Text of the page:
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American Eagle Outfitters CEO outlines sales strategy |

American Eagle Outfitters CEO outlines sales strategy

American Eagle Outfitters Inc.’s new CEO on Wednesday gave the first hints of his plan to boost flat sales and reverse “significant” profit-margin erosion, while promising a more detailed strategy later.

“We must especially turn fashion items faster,” said Robert L. Hanson, who has 24 years of retail experience and has been with American Eagle for a month, after the South Side-based retailer of teen clothing reported lower profit for the three months ended Jan. 28.

Adding that he has a “bias toward lean inventory,” Hanson said the company will increase marketing and work to accelerate online sales.

American Eagle plans to open 15 stores this year, primarily in outlet centers, close 20 to 30 others and remodel 100 locations, Hanson said. The retailer has 62 AE Off Campus stores in outlet centers, fewer than competitors, he said.

And this fall, fashion items meant to sell out quickly will appear in AE stores alongside well-stocked jeans, T-shirts and other basics that made AE the top teen clothing brand, Hanson said.

The retailer said yesterday that it might close some of its aerie brand intimates and loungewear stores that are underperforming. The aerie chain delivered mixed results for the holidays.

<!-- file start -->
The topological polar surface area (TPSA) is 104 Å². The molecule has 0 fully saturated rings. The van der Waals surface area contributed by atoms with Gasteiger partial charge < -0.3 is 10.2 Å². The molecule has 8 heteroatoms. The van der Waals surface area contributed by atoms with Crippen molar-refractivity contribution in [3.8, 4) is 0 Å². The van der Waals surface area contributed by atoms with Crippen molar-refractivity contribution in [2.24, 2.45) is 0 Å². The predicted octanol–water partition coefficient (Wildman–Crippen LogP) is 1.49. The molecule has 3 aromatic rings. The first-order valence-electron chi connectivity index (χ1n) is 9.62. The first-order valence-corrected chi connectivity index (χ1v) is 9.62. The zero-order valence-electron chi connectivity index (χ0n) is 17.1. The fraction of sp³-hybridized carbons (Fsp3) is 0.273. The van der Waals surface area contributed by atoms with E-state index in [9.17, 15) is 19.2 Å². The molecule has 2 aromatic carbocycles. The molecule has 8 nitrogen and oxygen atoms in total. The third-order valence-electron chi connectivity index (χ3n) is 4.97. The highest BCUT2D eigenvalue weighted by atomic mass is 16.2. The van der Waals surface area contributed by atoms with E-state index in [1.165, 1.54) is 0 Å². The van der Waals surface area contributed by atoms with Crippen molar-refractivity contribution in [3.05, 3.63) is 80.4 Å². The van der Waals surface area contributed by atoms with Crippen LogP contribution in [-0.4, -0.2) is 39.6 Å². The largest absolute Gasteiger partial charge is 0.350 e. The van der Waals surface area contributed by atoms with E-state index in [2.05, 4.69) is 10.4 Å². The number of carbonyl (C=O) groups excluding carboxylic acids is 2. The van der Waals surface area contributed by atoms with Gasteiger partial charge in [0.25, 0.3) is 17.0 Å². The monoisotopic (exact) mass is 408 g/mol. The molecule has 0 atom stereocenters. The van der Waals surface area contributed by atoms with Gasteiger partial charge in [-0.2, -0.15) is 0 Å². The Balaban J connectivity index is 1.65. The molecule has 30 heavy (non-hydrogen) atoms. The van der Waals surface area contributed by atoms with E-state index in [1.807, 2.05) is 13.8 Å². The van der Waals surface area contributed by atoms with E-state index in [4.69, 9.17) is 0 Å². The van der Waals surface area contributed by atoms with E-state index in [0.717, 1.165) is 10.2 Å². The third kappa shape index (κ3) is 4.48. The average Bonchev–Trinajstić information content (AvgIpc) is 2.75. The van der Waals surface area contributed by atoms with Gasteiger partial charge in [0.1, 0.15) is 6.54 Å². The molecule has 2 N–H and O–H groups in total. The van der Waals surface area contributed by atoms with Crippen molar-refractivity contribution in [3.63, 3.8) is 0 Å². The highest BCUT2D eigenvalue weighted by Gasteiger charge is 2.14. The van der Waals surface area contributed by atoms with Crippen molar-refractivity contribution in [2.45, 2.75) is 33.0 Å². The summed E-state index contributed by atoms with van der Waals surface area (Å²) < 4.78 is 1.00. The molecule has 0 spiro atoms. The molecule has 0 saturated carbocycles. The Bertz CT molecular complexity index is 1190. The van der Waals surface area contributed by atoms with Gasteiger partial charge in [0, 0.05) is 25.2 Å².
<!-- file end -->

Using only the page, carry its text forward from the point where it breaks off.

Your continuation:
American Eagle said it took a $21 million charge for the latest quarter, primarily tied to weak results from 50 of its 158 aerie stores in the United States and Canada. The charge amounted to 7 cents a share, figuring into the company’s 41 percent profit drop from a year earlier.

Net income for the latest period totaled $51.28 million, or 26 cents a share, down from $87 million, or 44 cents, reported a year ago. Sales were up 14 percent to $1.04 billion. Higher fourth-quarter sales came on markdowns needed to drive traffic, but that reduced profit.

Shares closed yesterday at $15.54, up 91.5 cents.

Hanson called aerie a great brand that’s profitable overall.

“We’re stepping back and looking at the opportunity to drive the growth of aerie in a thoughtful manner, moving forward,” said the former global brand president for Levi Strauss Co. during a conference call.

Chief Financial Officer Joan Holstein Hilson said the company is talking with landlords and evaluating several underperfoming stores for possible closing.

The company did not name specific locations. In Western Pennsylvania, aerie stores are at Ross Park Mall, the Mall at Robinson, South Hills Village and the SouthSide Works.

Comparable brand sales for aerie were up 6 percent for the fourth quarter, compared with 10 percent for the company’s AE brand. Customers bought underwear, but clothing in the stores had less appeal, the company said.

“The intimates category at aerie continues to perform well,” and that’s the core of the business, retail analyst Jennifer Black of Jennifer Black & Associates in Lake Oswego, Ore., said in a report. “The apparel side of the business has not done well but is targeted for improvement, creating an opportunity.”

The aerie brand debuted in 2006, and items also are sold in AE stores.

For the full year, American Eagle’s profit rose to $151.7 million, or 77 cents a share, up 7.9 percent from $140.65 million, or 70 cents, in 2010. Sales climbed 6 percent to $3.16 billion.

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